Citing President-elect Donald Trump, Human Rights Watch has listed the United States as one of the biggest threats to human rights around the world.
In the report, HRW notes that his “campaign was marked by misogynistic, xenophobic and racist rhetoric,” and that his policies could “cause tremendous harm to vulnerable communities, contravene the United States’ core human rights obligations, or both.”
While the group has previously criticized the United States for its interrogation techniques post 9/11, the organization’s executive director said Trump’s rise is much more serious. The report cites his campaign promises to deport millions of illegal immigrants, temporarily ban Muslims from entering the U.S., and an openness to the use of waterboarding once again.
“This is a more fundamental threat to human rights than George Bush after 9/11. I see Trump treating human rights as a constraint on the will of the majority in a way that Bush never did,” Kenneth Roth told The New York Times.
The group further notes that his rise can be seen as part of a populist movement sweeping the Western world.
“I wouldn’t say Trump is a trendsetter as much as riding the populist wave,” Roth told the Times.
Casting the U.S. as a bad actor complicates matters for HRW, given that its work focuses in part on pressuring the U.S. to use its influence to curb human rights abuses around the world.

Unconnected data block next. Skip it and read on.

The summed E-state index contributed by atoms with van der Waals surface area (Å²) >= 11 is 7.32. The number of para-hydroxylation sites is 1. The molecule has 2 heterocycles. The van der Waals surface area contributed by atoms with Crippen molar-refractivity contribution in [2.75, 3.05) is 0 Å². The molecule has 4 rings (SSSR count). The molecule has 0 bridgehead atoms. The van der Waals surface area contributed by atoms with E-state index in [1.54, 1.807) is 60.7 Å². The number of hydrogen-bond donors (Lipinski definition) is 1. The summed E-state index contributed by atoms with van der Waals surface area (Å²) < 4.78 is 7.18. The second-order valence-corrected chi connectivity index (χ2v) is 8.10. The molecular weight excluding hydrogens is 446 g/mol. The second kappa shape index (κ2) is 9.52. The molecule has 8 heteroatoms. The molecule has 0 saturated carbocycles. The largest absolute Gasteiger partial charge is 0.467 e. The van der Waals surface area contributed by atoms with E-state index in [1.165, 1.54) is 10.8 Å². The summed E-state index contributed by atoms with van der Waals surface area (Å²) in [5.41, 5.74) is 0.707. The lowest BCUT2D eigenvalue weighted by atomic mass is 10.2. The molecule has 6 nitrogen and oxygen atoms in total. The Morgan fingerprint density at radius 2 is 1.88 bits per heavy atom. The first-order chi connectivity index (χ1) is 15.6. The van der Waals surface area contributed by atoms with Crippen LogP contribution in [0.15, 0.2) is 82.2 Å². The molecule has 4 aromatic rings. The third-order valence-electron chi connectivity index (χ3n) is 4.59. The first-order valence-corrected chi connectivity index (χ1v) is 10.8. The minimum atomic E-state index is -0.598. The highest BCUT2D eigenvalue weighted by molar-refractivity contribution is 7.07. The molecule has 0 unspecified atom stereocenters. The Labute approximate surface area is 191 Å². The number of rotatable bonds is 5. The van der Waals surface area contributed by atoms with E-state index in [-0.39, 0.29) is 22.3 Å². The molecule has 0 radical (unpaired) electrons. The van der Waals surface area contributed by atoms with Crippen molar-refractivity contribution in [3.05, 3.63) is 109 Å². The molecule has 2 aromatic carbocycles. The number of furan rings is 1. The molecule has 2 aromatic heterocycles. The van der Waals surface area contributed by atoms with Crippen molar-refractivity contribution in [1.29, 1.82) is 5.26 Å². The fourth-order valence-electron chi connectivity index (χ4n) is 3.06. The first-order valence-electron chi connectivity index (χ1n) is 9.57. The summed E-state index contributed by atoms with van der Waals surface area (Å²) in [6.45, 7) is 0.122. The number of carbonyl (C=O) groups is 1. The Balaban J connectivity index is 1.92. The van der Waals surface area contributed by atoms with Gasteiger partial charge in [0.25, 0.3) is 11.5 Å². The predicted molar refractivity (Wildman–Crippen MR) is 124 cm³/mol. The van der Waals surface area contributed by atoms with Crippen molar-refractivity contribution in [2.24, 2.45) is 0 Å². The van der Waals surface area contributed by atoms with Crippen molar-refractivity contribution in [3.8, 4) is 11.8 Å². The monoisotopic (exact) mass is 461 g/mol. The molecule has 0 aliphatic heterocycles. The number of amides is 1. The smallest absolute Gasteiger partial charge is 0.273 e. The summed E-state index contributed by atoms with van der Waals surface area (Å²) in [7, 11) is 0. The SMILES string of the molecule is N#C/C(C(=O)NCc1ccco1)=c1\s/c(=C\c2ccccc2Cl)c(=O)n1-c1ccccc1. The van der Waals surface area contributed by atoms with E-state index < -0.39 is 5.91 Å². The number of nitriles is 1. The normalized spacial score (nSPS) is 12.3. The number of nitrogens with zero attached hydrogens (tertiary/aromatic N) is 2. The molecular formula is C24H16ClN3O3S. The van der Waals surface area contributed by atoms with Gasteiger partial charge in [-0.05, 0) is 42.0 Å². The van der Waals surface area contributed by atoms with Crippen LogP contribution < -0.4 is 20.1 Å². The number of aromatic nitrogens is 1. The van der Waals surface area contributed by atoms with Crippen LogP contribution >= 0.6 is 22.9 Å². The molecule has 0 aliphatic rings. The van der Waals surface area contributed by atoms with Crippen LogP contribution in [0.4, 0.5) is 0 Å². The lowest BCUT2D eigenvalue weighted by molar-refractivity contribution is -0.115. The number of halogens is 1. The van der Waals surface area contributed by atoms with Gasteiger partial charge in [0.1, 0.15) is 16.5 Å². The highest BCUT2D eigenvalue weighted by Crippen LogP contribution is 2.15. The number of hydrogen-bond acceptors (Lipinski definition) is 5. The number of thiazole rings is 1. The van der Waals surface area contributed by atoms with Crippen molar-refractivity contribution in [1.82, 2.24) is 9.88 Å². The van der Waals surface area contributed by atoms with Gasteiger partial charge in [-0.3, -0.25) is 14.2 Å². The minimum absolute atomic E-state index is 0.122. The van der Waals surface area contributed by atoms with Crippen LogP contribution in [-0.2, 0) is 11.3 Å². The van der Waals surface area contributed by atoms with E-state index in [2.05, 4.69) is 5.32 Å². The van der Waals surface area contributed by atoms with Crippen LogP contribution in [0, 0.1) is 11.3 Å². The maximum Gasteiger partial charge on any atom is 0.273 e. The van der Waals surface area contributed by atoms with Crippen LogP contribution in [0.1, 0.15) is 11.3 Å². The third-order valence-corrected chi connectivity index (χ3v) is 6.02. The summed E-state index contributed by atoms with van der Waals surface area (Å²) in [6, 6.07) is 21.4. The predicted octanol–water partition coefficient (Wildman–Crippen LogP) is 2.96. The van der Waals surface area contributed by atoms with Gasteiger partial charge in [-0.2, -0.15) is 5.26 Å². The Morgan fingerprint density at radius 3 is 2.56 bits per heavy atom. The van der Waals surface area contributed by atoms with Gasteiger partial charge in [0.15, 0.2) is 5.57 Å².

If the Trump administration is not receptive to these efforts, Mr. Roth said, the United States will cease to play that role.
Even now, Human Rights Watch regularly faults the Obama administration. The report notes that the United States lifted a ban on the sale of lethal arms to Vietnam even though the country had made little progress in protecting human rights and that it continued to give military aid to Egypt’s authoritarian government.
As it confronts the populist wave in the United States and Europe, Mr. Roth said, Human Rights Watch is shifting its emphasis from the White House and foreign governments to the public. In Washington, officials said, it also planned to lobby Congress more aggressively.
“Our recommendations are not so much to governments as to people,” Roth told the Times. “We’re trying to issue a wake-up call to Western publics to stand up.”